Ehud Olmert's advisor, Dov Weisglass, described the siege thus: "The idea is to put the Palestinians on a diet, but not make them die of hunger."

Protesters condemn Canadian complicity with Gaza assault in Montreal on Sunday. Photo: Grant McSorley

Demonstrations and Criticism

Immediately following the bombing, emergency protests were organized around the world, with tens of thousands taking to the streets in England, Denmark, Italy, Spain, Saudi Arabia, Iraq, Syria, Pakistan, India, Australia, New Zealand, and many other countries.

In Canada, emergency protests brought out an estimated 200 in Halifax, 600 in Montreal, 200 in Ottawa, 800 in Toronto, and 300 in Vancouver. Additional demonstrations are planned in Montreal, Vancouver and Winnipeg.

The New Democratic Party called on the government of Canada to immediately call for an end to the attacks. The Liberal Party and the Conservative government both released statements supporting Israel's "right to defend itself" and condemning rocket attacks.

"The people who’ve been subjected to this don’t have the right to defend themselves, but Israel has the right to defend," Dr. Ismail Zayid said to reporters at a protest in Halifax.

Demonstrators in Montreal shouted slogans like "Israel assassin, Harper complice" (Israel assassinates, Harper is complicit) and "Québec, Gaza, solidarité."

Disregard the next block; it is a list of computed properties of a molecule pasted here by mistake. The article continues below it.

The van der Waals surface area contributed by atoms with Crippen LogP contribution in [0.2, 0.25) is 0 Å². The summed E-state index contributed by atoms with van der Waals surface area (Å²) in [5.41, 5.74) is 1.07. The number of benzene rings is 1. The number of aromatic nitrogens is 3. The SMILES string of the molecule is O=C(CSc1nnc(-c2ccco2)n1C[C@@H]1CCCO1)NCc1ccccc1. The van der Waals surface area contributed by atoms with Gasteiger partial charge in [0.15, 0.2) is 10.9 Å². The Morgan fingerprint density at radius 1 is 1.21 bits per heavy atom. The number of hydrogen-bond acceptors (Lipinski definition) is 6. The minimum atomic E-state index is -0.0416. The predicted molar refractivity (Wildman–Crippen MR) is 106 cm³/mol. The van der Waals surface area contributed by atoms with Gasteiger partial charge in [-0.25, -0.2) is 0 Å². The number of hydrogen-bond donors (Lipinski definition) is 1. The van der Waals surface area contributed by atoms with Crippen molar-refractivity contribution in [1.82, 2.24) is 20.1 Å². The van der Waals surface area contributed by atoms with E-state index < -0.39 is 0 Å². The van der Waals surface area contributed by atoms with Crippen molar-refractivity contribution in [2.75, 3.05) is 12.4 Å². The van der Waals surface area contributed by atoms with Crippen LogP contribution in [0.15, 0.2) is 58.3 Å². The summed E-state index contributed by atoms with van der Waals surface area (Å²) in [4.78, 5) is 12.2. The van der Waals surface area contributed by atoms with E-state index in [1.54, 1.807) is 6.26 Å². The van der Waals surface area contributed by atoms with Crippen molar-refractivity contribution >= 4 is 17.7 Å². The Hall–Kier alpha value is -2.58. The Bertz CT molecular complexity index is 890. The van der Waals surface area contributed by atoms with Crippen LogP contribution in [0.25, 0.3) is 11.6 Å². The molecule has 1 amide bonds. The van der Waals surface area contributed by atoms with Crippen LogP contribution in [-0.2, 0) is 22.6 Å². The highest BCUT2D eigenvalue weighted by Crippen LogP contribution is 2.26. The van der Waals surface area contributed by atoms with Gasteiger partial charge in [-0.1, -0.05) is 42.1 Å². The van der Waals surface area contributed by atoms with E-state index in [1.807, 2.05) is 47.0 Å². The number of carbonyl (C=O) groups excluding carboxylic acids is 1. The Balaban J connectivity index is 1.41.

A press release from the Toronto-based Coalition Against Israeli Apartheid condemned what it called "the single worst massacre in Gaza since it was illegally occupied in 1967," and called for an end to the "two-year siege" that "has restricted all flow of aid, medical supplies, fuel and other necessities of life into the territory."

Vancouver organizers also condemned "official US and Canadian complicity."

"Targeting Hamas targets, when any civilian employed by the Hamas government, be they traffic police, civil police or in the Ministries, counts as a target, is an immoral declaration of war against a civilian population," Canadian Gaza-based solidarity activist Eva Bartlett wrote in a blog entry.

In Israel, some observers have ascribed the attacks to positioning for Israeli elections coming in February. "Israeli leaders are competing over who is the toughest and who is ready to kill more," Michael Warschawski of the Alternative Information Center in Jerusalem told journalist Jonathan Cook. Writing shortly before the bombing began, Yoel Marcus observed that "the hysterical reaction by the public as a whole and politicians in particular stems mainly from the fact that the country is in an election period."

Ali Abunimah called for increased support for the Boycott, Divestment and Sanctions movement, initiated in 2005 by Palestinian Civil Society organizations. "Palestinians everywhere are asking for solidarity, real solidarity, in the form of sustained, determined political action," Abunimah wrote on the day the bombing began.

Media coverage was criticized for omitting the historical context of Palestinian dispossession. Writing in the Independent, Robert Fisk said, "The fact that the five sisters killed in Jabalya camp had grandparents who came from the very land whose more recent owners have now bombed them to death simply does not appear" in media coverage of the bombing.

Dru Oja Jay is an editor at the Dominion.